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LAist Interview: Timothy Hutton

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LAist had the chance to talk to Academy Award-winning actor Timothy Hutton as he was on promotional tour for his new TV series on TNT, "Leverage", which premieres on Sunday, December 7th, at 10:00pm.

"Leverage" is an action-thriller which stars Hutton as the ringleader/organizer of a team of high-tech former criminals who target powerful exploiters of those who are powerless, Robin Hood-style. This marks Hutton's return to TV after NBC's "Kidnapped" was cut short in 2006. Hutton started his career in television over thirty years ago before taking on the Oscar-winning role of Conrad Jerritt in Ordinary People in 1980, embarking on a career that has included many other excellent films such as Taps, The Falcon and the Snowman, and Kinsey.

In 2001, Hutton became executive producer, director of several episodes, and the protagonist of the A&E series "A Nero Wolfe Mystery", becoming a leader in bringing high production-value, original drama to basic cable. "Leverage" brings Hutton back to basic cable in what appears to be a well-produced series for TNT- what is now an expected phenomenon in a trend Hutton helped start almost a decade ago.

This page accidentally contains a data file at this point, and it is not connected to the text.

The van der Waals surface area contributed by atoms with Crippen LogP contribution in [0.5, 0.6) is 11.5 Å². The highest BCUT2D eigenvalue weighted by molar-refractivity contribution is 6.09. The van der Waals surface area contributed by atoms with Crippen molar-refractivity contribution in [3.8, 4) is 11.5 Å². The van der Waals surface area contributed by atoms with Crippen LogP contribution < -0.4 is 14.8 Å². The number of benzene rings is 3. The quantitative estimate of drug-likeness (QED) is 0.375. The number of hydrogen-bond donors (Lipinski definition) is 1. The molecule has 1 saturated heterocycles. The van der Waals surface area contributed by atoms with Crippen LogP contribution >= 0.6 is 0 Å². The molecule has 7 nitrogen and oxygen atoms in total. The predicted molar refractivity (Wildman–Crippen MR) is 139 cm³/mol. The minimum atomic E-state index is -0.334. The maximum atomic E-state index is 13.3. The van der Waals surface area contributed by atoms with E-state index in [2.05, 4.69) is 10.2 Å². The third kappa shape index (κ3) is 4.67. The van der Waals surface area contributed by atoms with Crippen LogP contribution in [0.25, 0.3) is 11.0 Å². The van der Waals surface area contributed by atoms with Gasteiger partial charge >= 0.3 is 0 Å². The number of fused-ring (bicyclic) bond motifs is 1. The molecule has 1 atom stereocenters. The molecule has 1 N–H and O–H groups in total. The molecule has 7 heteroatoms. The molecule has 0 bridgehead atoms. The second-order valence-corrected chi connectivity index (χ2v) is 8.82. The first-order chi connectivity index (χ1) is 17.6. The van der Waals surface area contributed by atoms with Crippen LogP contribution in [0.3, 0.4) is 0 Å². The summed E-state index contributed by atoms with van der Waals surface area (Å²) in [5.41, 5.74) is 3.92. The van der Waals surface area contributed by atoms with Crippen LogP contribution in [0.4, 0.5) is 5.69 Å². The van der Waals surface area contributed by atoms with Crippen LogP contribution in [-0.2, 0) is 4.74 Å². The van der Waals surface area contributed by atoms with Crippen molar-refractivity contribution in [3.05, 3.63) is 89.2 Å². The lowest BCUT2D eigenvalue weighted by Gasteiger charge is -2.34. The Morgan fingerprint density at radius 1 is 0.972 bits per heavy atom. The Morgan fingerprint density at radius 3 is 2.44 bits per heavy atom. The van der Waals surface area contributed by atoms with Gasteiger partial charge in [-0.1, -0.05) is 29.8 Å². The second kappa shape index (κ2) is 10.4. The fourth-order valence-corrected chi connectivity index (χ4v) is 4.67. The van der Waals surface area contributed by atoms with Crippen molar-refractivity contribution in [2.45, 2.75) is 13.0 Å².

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LAist: How has working with TNT on "Leverage" been different from your experience doing the "Nero Wolfe" series on A&E?

Timothy Hutton: "Nero Wolfe" wasn't set up to be a series on A&E, our idea was to do these books by Rex Stout as 2-hour movies because that's what they lent themselves to. We did one and it did really well, so they asked us if we wanted to do more, so we did a few more, and then we discovered some [Rex Stout] books that would work as 1-hour pieces but it was never set up as a series. Each piece was supposed to be a separate work. When I decided to do "Leverage" it was the first "traditional" series for me, I had to agree to be on it for 5-years should the show progress that far and I thought it was a great script was and it was an interesting way to start off with a character who had hit rock bottom and the only way he could pull himself out of it was through the psyche of helping people and going after those who had been ripping off others.

[Interview continues after the jump]